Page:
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Withdrawing Troops from Syria; General Motors Begins Layoffs; Making Mueller Report Public; Manafort Hearing; Deliberations in Drug Lord Case. Aired 9:30-10a ET
Aired February 4, 2019 - 09:30 ET
THIS IS A RUSH TRANSCRIPT. THIS COPY MAY NOT BE IN ITS FINAL FORM AND MAY BE UPDATED.
[09:30:00] JIM SCIUTTO, CNN ANCHOR: Could regain strength if troops do leave the country. His solution, if that happens, send them back in.
(BEGIN VIDEO CLIP)
DONALD TRUMP, PRESIDENT OF THE UNITED STATES: We'll come back if we have to. We have very fast airplanes. We have very good cargo planes. We can come back very quickly. And I'm not leaving.
And, frankly, we're hitting the caliphate from Iraq and as we slowly withdraw from Syria.
(END VIDEO CLIP)
SCIUTTO: You'll remember in December the president announced his plan to withdraw American forces. He said that ISIS was defeated in Syria, sparking criticism, including from several Republicans and, of course the resignation of then Secretary of Defense Jim Mattis.
Retired Air Force Colonel Cedric Leighton, with a lot of experience in the region, he joins me now.
Colonel, thanks very much for taking the time.
COL. CEDRIC LEIGHTON, CNN MILITARY ANALYST: You bet ya. My pleasure.
SCIUTTO: So first point here. So the president's saying, we'll have troops in Iraq. They can swoop in if ISIS were to return in Syria. Explain, in military terms, the difference of having U.S. troops on the front lines in Syria in the fight against ISIS versus a couple hundred miles away in Iraq.
LEIGHTON: Well, a couple hundred miles means sometimes the difference between life and death, Jim. And what you're looking at here is a delayed response time.
The other thing that you're looking at also is the lack of eyes on target. Yes, you have drones, you have satellites, you have other means of finding out what's going on in Syria, but it doesn't really match the type of situational awareness that you get if you have actual people on the ground. You have to have people that interact with the local population, that understand what's going on within the local population, with all of the forces that are arrayed against you in order to actually have an effective policy against a group like ISIS.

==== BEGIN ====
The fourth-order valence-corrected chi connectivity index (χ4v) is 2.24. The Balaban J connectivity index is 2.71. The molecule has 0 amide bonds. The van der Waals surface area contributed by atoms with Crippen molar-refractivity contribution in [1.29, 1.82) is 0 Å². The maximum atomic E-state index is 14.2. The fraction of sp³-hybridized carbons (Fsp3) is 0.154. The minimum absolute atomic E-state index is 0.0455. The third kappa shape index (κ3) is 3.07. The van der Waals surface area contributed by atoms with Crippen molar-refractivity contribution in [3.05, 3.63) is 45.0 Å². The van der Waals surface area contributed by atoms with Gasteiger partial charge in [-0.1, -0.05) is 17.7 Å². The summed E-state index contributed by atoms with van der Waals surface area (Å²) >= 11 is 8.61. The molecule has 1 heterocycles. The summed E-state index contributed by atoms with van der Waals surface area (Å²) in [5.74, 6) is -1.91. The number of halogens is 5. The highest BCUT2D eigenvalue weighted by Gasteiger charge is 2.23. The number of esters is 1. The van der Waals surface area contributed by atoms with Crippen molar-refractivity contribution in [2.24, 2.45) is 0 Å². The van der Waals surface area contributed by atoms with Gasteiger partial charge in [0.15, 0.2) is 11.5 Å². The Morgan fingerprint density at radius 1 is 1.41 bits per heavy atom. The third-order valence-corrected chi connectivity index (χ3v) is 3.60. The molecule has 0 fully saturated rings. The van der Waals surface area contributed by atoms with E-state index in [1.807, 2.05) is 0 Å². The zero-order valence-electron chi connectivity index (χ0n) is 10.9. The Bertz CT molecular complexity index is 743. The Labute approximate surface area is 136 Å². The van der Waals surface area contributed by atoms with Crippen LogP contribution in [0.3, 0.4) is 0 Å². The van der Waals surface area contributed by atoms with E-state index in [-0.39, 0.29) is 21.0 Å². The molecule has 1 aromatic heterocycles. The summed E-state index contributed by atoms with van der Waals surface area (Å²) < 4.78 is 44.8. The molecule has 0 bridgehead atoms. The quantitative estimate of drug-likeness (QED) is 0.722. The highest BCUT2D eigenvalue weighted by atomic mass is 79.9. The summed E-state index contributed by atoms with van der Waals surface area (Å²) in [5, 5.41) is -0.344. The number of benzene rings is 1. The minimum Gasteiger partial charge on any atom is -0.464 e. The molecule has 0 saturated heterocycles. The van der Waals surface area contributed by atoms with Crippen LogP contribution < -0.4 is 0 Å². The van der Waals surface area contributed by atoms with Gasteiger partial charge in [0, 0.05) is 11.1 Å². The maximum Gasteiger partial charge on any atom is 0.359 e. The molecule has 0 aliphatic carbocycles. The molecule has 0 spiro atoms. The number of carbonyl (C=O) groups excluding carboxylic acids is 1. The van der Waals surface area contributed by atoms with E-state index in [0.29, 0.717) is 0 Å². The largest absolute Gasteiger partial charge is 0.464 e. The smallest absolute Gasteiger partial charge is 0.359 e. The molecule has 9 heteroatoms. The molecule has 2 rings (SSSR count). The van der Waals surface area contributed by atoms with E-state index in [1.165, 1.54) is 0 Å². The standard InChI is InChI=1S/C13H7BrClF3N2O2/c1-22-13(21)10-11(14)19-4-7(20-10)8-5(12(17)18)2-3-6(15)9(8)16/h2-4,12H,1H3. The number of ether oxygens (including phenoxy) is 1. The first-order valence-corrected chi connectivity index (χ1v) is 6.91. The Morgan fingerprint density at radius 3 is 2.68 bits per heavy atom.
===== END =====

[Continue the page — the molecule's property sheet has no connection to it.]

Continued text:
SCIUTTO: The president, over the weekend, said that his administration has done, quote, an incredible job in Syria against ISIS. Have a listen to his comments.
(BEGIN VIDEO CLIP)
DONALD TRUMP, PRESIDENT OF THE UNITED STATES: When I took over Syria, it was infested with ISIS. It was all over the place. And now you have very little ISIS and you have the caliphate almost knocked out.
We will be announcing in the not-too-distant future 100 percent of the caliphate, which is the area, the land, the area, 100. We're at 99 percent right now. We'll be at 100. When I took it over, it was a disaster.
(END VIDEO CLIP)
SCIUTTO: Now, he is right that the U.S. and their partners on the ground have regained the vast majority of ISIS territory, but I wonder if this risks a lesson unlearned from ISIS in Iraq because, of course, President Obama withdrew U.S. troops from Iraq and that gave a window, it gave opportunity for ISIS to return there and, of course, the U.S. had to return. Do you -- are you concerned that that same mistake is repeated here?
LEIGHTON: I think it's very possible that the same mistake could be repeated because when President Obama left Iraq, that really opened up the vacuum. And, you know, just like nature abhors a vacuum, geopolitics is also a situation where if you're not there, somebody else is going to take your place. So when it comes to Syria and withdrawing our troops from Syria, we really run the risk of actually going in and really negating all the gains that we've made during this period.
You know, and to the president's comment that they were the ones -- his administration were the ones to actually do this, that's not exactly accurate. They continued policies that were started in the Obama administration. Obama took a while to learn what was going on and had made some mistakes along the way. But the tide was beginning to turn before the election in 2016.
The president sparked some controversy this weekend talking about U.S. troops based in Iraq, saying that the reason he wants to keep troops there is to keep an eye on Iran. Now, that, of course, caused some problems with our Iraqi partners because there's great sensitivity there among the Iraqi leadership as to what U.S. forces will be up to.
Can you explain that to folks so they understand why that might cause problems?